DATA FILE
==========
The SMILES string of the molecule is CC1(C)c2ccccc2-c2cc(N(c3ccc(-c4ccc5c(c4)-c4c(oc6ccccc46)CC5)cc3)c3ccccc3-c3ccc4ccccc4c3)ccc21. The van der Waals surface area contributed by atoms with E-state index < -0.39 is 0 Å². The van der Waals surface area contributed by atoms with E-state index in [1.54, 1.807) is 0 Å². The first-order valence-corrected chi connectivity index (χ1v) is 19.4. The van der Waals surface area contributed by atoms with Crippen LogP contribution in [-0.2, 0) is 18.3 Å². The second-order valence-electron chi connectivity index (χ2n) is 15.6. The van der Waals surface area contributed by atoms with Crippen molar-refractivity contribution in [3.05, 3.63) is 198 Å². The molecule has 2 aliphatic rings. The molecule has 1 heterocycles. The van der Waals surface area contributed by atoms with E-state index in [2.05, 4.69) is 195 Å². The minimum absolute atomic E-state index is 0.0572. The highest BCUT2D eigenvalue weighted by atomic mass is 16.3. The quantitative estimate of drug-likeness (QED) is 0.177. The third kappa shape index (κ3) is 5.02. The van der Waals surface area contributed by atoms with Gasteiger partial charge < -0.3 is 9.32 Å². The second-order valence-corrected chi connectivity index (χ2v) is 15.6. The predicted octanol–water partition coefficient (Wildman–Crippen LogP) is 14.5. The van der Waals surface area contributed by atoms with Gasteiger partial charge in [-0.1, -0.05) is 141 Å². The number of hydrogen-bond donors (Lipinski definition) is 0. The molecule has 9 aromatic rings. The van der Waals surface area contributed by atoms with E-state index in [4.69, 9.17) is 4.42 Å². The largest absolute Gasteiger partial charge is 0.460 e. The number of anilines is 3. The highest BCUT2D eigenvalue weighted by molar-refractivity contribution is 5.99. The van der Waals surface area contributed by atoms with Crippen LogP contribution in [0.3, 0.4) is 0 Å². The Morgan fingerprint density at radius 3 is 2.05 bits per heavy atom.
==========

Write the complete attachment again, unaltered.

The SMILES string of the molecule is CC1(C)c2ccccc2-c2cc(N(c3ccc(-c4ccc5c(c4)-c4c(oc6ccccc46)CC5)cc3)c3ccccc3-c3ccc4ccccc4c3)ccc21. The van der Waals surface area contributed by atoms with E-state index < -0.39 is 0 Å². The van der Waals surface area contributed by atoms with E-state index in [1.54, 1.807) is 0 Å². The first-order valence-corrected chi connectivity index (χ1v) is 19.4. The van der Waals surface area contributed by atoms with Crippen LogP contribution in [-0.2, 0) is 18.3 Å². The second-order valence-electron chi connectivity index (χ2n) is 15.6. The van der Waals surface area contributed by atoms with Crippen molar-refractivity contribution in [3.05, 3.63) is 198 Å². The molecule has 2 aliphatic rings. The molecule has 1 heterocycles. The van der Waals surface area contributed by atoms with E-state index in [2.05, 4.69) is 195 Å². The minimum absolute atomic E-state index is 0.0572. The highest BCUT2D eigenvalue weighted by atomic mass is 16.3. The quantitative estimate of drug-likeness (QED) is 0.177. The third kappa shape index (κ3) is 5.02. The van der Waals surface area contributed by atoms with Gasteiger partial charge < -0.3 is 9.32 Å². The second-order valence-corrected chi connectivity index (χ2v) is 15.6. The predicted octanol–water partition coefficient (Wildman–Crippen LogP) is 14.5. The van der Waals surface area contributed by atoms with Gasteiger partial charge in [-0.1, -0.05) is 141 Å². The number of hydrogen-bond donors (Lipinski definition) is 0. The molecule has 9 aromatic rings. The van der Waals surface area contributed by atoms with E-state index in [4.69, 9.17) is 4.42 Å². The largest absolute Gasteiger partial charge is 0.460 e. The number of anilines is 3. The highest BCUT2D eigenvalue weighted by molar-refractivity contribution is 5.99. The van der Waals surface area contributed by atoms with Crippen LogP contribution in [0.3, 0.4) is 0 Å². The Morgan fingerprint density at radius 3 is 2.05 bits per heavy atom.